2. Data and method
Our analysis concentrates on RCM simulations from two international European projects, PRUDENCE (http://prudence.dmi.dk) and ENSEMBLES (http://ensembles-eu.metoffice.com). Both of these projects aimed at creating a state-of-the-art simulations performed with several RCMs driven by several GCMs that would enable evaluation of uncertainties in RCM outputs and provide data for climate change studies over Europe. A brief description of the simulations used in this study is given in Tables 1 and 2.
Table 1. Regional climate models and their driving global climate models from the PRUDENCE project used for this analysis
Regional climate model
Table 2. Regional climate models and their driving simulations from the ENSEMBLES project used for this analysis
Regional climate model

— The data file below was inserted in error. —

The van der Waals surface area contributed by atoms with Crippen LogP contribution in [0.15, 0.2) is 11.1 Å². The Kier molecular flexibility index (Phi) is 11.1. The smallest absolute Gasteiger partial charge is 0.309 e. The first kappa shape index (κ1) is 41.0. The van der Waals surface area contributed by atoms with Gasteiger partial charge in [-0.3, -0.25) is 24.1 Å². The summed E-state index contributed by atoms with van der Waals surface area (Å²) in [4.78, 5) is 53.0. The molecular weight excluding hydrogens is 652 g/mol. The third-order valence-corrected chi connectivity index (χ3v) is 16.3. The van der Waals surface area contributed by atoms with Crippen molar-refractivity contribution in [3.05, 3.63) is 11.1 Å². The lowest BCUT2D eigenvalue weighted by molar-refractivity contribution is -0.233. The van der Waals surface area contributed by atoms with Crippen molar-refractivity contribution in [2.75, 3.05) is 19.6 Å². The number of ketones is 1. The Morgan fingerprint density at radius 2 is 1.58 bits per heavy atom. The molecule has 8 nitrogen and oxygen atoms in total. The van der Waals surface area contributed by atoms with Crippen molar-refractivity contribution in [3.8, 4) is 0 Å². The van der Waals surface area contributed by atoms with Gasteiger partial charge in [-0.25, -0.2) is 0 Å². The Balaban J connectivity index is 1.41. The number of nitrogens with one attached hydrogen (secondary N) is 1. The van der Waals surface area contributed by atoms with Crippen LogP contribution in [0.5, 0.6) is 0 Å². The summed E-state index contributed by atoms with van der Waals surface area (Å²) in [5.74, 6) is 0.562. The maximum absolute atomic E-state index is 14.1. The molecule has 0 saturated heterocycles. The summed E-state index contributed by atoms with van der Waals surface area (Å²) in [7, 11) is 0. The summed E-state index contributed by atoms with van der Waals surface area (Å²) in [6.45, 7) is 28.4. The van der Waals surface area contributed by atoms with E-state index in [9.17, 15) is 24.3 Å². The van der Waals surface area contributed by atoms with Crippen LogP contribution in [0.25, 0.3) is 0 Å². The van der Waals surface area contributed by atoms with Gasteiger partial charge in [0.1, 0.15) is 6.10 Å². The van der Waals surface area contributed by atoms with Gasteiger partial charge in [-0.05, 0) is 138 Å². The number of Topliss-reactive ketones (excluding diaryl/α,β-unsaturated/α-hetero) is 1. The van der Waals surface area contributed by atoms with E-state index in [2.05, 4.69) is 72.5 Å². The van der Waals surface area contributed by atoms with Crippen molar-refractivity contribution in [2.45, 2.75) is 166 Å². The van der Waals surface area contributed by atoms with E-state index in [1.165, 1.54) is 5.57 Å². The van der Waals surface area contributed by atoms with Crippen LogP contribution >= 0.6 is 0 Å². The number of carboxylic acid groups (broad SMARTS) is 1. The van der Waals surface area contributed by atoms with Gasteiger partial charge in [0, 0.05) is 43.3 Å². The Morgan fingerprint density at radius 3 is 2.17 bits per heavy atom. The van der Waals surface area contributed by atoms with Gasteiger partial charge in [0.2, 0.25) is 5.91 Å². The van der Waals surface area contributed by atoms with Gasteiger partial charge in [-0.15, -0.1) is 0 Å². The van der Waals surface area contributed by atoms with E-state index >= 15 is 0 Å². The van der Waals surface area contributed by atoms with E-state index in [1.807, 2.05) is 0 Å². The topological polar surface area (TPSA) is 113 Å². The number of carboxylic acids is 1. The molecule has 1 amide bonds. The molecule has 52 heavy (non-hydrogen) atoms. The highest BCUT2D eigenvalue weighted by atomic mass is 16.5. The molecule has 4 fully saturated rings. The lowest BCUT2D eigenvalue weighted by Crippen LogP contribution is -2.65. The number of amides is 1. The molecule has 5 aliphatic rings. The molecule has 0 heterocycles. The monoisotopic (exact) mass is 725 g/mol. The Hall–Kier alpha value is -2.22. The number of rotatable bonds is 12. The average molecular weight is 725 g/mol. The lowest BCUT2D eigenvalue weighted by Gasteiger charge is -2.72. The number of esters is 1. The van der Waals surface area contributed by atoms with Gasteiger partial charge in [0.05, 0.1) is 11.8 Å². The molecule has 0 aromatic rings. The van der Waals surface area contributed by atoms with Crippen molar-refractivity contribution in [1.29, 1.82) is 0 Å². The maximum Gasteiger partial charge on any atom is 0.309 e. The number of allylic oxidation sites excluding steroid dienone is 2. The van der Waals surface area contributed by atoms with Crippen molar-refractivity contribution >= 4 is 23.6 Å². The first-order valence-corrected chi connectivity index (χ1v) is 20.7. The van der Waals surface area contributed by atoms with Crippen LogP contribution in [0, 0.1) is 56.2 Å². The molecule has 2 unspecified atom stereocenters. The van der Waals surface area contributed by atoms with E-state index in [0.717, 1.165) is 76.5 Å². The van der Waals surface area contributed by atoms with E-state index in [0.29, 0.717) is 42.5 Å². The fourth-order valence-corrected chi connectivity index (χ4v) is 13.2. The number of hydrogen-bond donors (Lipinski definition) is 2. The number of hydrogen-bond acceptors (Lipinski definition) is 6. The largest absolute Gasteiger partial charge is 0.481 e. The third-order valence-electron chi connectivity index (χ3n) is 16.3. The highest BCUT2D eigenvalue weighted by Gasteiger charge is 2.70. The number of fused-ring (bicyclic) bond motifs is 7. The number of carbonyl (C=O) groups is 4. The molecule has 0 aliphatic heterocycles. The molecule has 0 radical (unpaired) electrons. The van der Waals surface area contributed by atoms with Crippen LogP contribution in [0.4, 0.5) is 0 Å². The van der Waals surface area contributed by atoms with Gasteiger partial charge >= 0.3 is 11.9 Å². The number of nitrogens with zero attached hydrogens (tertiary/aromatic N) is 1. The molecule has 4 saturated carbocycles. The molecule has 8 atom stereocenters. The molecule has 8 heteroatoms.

The PRUDENCE project was accomplished in 2005, information about the project and model simulations completed can be found in Christensen and Christensen (2007), Jacob et al. (2007) and Déqué et al. (2007). We used the RCM simulations driven by two GCMs, HadAM3H (atmospheric general circulation model developed in the Met Office Hadley Centre, details can be found in Buonomo et al., 2007) and ECHAM4/OPYC3 (coupled atmosphere–ocean general circulation model developed in the Max Planck Institute for Meteorology, Roeckner et al., 1999). All simulations were run in the time-slice mode, for the control period 1961–1990 and future time period 2071–2100. The simulations of future climate considered in this study incorporated the emission scenarios A2 (Nakićenović and Swart, 2000). However, the RCM–GCM-scenario matrix is not complete (Table 1). There are eight RCM simulations driven by HadAM3H, but only two model runs driven by ECHAM4/OPYC3. All RCM runs used the horizontal resolution of approximately 50 km and the integration area covered most of Europe and Mediterranean. Physical parameterizations used in the RCMs are not the same (for details see Jacob et al. (2007) and their Table I), and in some cases there might be inconsistencies between the schemes used in a particular RCM and in the driving GCM. However, as the area used for the present analysis (see below) is located quite far from the borders of the integration domain, we assume that the model simulations are not influenced by these inconsistencies. Similar assumption is used in case of the ENSEMBLES RCMs.